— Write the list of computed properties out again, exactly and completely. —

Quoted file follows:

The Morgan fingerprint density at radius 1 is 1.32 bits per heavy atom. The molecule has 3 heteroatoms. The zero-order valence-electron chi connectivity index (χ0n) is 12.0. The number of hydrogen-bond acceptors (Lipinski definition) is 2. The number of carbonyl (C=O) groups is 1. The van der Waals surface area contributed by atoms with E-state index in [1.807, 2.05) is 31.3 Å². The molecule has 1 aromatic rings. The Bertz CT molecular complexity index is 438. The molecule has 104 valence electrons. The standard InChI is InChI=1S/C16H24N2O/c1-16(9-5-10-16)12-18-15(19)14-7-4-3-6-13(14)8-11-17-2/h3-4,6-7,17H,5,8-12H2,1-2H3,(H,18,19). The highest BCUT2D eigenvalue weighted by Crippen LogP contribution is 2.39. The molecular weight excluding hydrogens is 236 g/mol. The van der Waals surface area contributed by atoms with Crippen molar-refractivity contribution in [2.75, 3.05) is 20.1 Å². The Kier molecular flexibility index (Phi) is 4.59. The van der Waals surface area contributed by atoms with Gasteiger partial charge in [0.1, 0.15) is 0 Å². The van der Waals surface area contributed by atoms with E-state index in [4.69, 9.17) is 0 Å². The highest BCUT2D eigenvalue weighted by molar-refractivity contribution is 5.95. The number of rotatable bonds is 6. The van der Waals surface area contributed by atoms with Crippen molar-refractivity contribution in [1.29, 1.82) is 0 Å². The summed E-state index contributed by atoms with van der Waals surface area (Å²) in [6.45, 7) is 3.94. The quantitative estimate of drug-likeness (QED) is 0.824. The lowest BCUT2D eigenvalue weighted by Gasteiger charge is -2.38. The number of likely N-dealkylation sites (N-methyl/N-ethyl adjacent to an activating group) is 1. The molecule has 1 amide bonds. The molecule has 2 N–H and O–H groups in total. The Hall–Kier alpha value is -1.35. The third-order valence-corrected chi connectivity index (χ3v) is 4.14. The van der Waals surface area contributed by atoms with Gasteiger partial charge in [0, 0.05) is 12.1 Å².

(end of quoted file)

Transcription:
The Morgan fingerprint density at radius 1 is 1.32 bits per heavy atom. The molecule has 3 heteroatoms. The zero-order valence-electron chi connectivity index (χ0n) is 12.0. The number of hydrogen-bond acceptors (Lipinski definition) is 2. The number of carbonyl (C=O) groups is 1. The van der Waals surface area contributed by atoms with E-state index in [1.807, 2.05) is 31.3 Å². The molecule has 1 aromatic rings. The Bertz CT molecular complexity index is 438. The molecule has 104 valence electrons. The standard InChI is InChI=1S/C16H24N2O/c1-16(9-5-10-16)12-18-15(19)14-7-4-3-6-13(14)8-11-17-2/h3-4,6-7,17H,5,8-12H2,1-2H3,(H,18,19). The highest BCUT2D eigenvalue weighted by Crippen LogP contribution is 2.39. The molecular weight excluding hydrogens is 236 g/mol. The van der Waals surface area contributed by atoms with Crippen molar-refractivity contribution in [2.75, 3.05) is 20.1 Å². The Kier molecular flexibility index (Phi) is 4.59. The van der Waals surface area contributed by atoms with Gasteiger partial charge in [0.1, 0.15) is 0 Å². The van der Waals surface area contributed by atoms with E-state index in [4.69, 9.17) is 0 Å². The highest BCUT2D eigenvalue weighted by molar-refractivity contribution is 5.95. The number of rotatable bonds is 6. The van der Waals surface area contributed by atoms with Crippen molar-refractivity contribution in [1.29, 1.82) is 0 Å². The summed E-state index contributed by atoms with van der Waals surface area (Å²) in [6.45, 7) is 3.94. The quantitative estimate of drug-likeness (QED) is 0.824. The lowest BCUT2D eigenvalue weighted by Gasteiger charge is -2.38. The number of likely N-dealkylation sites (N-methyl/N-ethyl adjacent to an activating group) is 1. The molecule has 1 amide bonds. The molecule has 2 N–H and O–H groups in total. The Hall–Kier alpha value is -1.35. The third-order valence-corrected chi connectivity index (χ3v) is 4.14. The van der Waals surface area contributed by atoms with Gasteiger partial charge in [0, 0.05) is 12.1 Å².